Tuesday January 17th, 2017

The exercise:

Write two haiku which take place on: the construction site.

Because our living room is always a construction site these days. Even Miles is starting to get in on the act.

Took a trip to the Model Railroad Museum with Nicky this morning and it was enjoyed by all. Mostly Max, but also Nicky as it was her first time there.

Nicky had to leave for the airport after lunch, which of course felt far too soon. These visits always go too fast.

Max had his second swimming lesson this afternoon and Kat told me he did great. Which was a relief after he started going on and on about how he didn't want to go this morning.

Because of course he did.

Mine:

He cusses with the
best of them, while silently
writing poetry

*     *     *

Dig it out, pour it
in, and over and over
and over again...

2 Comments:

Greg said...

You have kids... it's to be expected that you don't the neat and tidy house you did before them :) And it's a good sign really as it means you're encouraging their learning and helping them develop. Max has a theme doesn't he? He starts something and then gets a little scared of it and tried to back out, but actually enjoys it when he's persuaded to continue it. I guess he's going to be a measure-twice cut-once kind of guy when he's older!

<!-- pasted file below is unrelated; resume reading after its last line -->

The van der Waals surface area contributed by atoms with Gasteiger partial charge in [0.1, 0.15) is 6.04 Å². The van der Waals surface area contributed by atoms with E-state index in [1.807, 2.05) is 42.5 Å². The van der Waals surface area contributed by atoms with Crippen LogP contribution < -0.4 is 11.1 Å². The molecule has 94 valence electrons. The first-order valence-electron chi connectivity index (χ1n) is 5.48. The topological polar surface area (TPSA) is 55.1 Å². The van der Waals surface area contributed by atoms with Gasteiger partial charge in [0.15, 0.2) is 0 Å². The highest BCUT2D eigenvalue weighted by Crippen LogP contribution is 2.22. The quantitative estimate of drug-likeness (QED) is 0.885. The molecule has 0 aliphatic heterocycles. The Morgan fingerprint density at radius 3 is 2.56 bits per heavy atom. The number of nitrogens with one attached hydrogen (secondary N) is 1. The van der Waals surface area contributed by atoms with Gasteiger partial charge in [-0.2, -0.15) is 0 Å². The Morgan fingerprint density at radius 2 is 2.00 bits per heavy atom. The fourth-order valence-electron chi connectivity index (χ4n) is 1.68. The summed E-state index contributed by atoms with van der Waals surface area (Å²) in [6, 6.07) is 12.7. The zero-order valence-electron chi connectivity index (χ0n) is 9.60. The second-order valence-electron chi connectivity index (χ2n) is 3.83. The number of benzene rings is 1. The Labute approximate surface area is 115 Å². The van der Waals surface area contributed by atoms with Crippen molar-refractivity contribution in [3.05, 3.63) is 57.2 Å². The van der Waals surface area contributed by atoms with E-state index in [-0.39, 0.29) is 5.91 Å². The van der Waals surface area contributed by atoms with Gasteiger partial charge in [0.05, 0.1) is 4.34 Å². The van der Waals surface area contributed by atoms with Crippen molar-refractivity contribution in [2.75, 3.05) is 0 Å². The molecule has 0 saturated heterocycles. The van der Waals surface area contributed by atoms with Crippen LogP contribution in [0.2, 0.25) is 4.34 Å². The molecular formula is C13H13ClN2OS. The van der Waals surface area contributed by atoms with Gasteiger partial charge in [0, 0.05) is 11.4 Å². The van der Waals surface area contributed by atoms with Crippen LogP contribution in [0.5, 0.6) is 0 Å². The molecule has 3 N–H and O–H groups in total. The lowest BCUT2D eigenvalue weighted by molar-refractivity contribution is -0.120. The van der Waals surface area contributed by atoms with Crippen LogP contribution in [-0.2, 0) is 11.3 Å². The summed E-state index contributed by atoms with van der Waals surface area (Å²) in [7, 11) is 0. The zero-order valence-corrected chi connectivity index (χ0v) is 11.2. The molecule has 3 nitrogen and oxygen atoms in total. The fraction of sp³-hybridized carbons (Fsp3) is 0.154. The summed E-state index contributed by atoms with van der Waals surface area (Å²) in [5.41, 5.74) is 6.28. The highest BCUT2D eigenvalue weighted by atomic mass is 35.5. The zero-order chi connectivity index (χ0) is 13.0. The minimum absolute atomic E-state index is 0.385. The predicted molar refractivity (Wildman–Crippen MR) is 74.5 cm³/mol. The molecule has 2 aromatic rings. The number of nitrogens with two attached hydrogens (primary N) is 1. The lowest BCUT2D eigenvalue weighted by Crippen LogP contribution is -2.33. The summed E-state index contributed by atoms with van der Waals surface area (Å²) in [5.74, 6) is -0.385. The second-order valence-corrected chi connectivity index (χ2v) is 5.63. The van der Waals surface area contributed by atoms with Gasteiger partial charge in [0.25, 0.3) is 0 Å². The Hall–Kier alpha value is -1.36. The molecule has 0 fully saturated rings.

I like your first haiku better this week, even though I like the cyclical, undending nature of the second, because of the cognitive dissonance it evokes. Really wonderful :)

The construction site
Interior walls
Bar the way for fun. Open
Up to open plan!

I see concrete set,
Locking me in place. Sorry
Don Corleone...

Marc said...

Greg - ah, I was more referring to all the tools and construction projects that seem to be constantly ongoing in the living room. I've quite given up on neat and tidy by this point!

Yes, I think you've got Max pretty well pegged at this point. I too can seem him becoming the measure-twice type.

Hah, I can just hear your first haiku being spoken aloud (far too enthusiastically) by an upper management sort to the poor employees who wish to retain their cubicles (and privacy).